Unfortunately, the answer is not as simple as one would immediately suspect. The discipline is one which has, to some extent, been left behind in the ongoing digital paradigm shift. Almost all of the intense focus from market leaders in recent years has been on tools for buildings and building components, with little consideration for the increasingly important role of the designer landscapes which connect and complement our built assets. Landscape professionals are rarely included in the important BIM-related discussions and, perhaps as a result, the site / landscape tools offered by some of the leading model authoring software are rudimentary at best, with little progress in their development apparent over the last decade.

Other barriers to adoption include what has been felt by the discipline to be a lack of direction in terms of how to integrate themselves effectively within a BIM methodology, interoperability issues between the leading software and the few landscape-centric design tools that exist, contractual and procurement concerns (where practices can struggle to meet the expected capability and technical requirements of the project and are forced to take on more risk than is comfortable as a result), as well as the most obvious barriers in resourcing, upskilling and the implicit capital investment (Barth, 2016).

The result of this is that progress for this discipline has been understandably slow compared to others, however, with a combination of uneasy technological paralysis and external pressures from clients, contractors and BIM / digital mandates driving innovation, the tide began to turn.

In 2016, the Landscape Institute (2016) published ‘BIM for Landscape’ – a comprehensive guide to how BIM can be exploited by those in the landscape profession. Shortly after, Nemetschek introduced ‘Vectorworks Landmark’, perhaps the most capable integrated design tool for landscape architecture, and now many plugins, guides, blogs and forums exist to assist professionals in getting the best out of Autodesk Revit in modelling for data-rich sites and landscapes. Moreover, the publication of the ISO 19650 suite of standards shifted the focus from the technological to the procedural, resulting in greater flexibility and accessibility for non-building industries and disciplines.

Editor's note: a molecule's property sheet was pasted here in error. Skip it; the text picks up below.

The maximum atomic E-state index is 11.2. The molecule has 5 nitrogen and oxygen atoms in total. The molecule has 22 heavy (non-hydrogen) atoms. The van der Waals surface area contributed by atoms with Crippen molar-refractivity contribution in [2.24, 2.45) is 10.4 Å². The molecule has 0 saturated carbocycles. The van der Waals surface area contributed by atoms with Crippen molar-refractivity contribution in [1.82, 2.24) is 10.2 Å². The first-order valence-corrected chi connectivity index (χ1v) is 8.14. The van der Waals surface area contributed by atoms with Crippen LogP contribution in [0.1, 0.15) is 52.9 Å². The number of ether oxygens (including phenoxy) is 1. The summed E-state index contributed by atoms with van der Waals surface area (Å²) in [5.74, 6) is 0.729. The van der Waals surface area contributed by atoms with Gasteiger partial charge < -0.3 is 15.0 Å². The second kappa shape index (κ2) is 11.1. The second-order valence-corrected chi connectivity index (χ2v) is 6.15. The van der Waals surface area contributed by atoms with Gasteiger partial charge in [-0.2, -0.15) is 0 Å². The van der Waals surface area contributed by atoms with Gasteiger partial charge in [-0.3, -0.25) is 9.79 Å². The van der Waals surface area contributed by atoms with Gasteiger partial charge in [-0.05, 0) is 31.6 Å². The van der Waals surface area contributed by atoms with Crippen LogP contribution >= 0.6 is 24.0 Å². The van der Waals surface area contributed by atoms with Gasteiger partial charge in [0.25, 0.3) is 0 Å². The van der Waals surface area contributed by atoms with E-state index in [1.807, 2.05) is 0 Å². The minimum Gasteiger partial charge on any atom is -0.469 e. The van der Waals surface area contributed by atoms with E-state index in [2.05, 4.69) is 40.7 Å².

Now, owing mostly to the above, the discipline is finding its own way in leveraging BIM processes and practices, and more landscape architects are adding value through the production of rich data that supports both the delivery and ongoing maintenance of their design solutions. However, there is still much work to be done – both technologically and culturally – to ensure that this important discipline is fully integrated in the lifecycles of our built assets and in the shaping of our natural and built environments – as it should always have been.

If you are a landscape professional who would like know more about what BIM can offer to the discipline, or would like to receive software training to enable you to reach your full potential, please get in touch, or visit learning.bimacademy.global.

References
  1. Asla.org. 2021. What Is Landscape Architecture?. [online] Available at: <https://www.asla.org/aboutlandscapearchitecture.aspx> [Accessed 8 November 2021].
  2. Barth, B., 2016. The Limits of BIM. Landscape Architecture Magazine, [online] Available at: <https://landscapearchitecturemagazine.org/2016/02/16/the-limits-of-bim/> [Accessed 9 November 2021].
  3. Holmes, D., 2021. What is landscape architecture?. [online] World Landscape Architect. Available at: <https://worldlandscapearchitect.com/what-is-landscape-architecture/#.YYpV1GDP239> [Accessed 9 November 2021].
  4. Landscape Institute., 2016. BIM for Landscape. London: Taylor & Francis.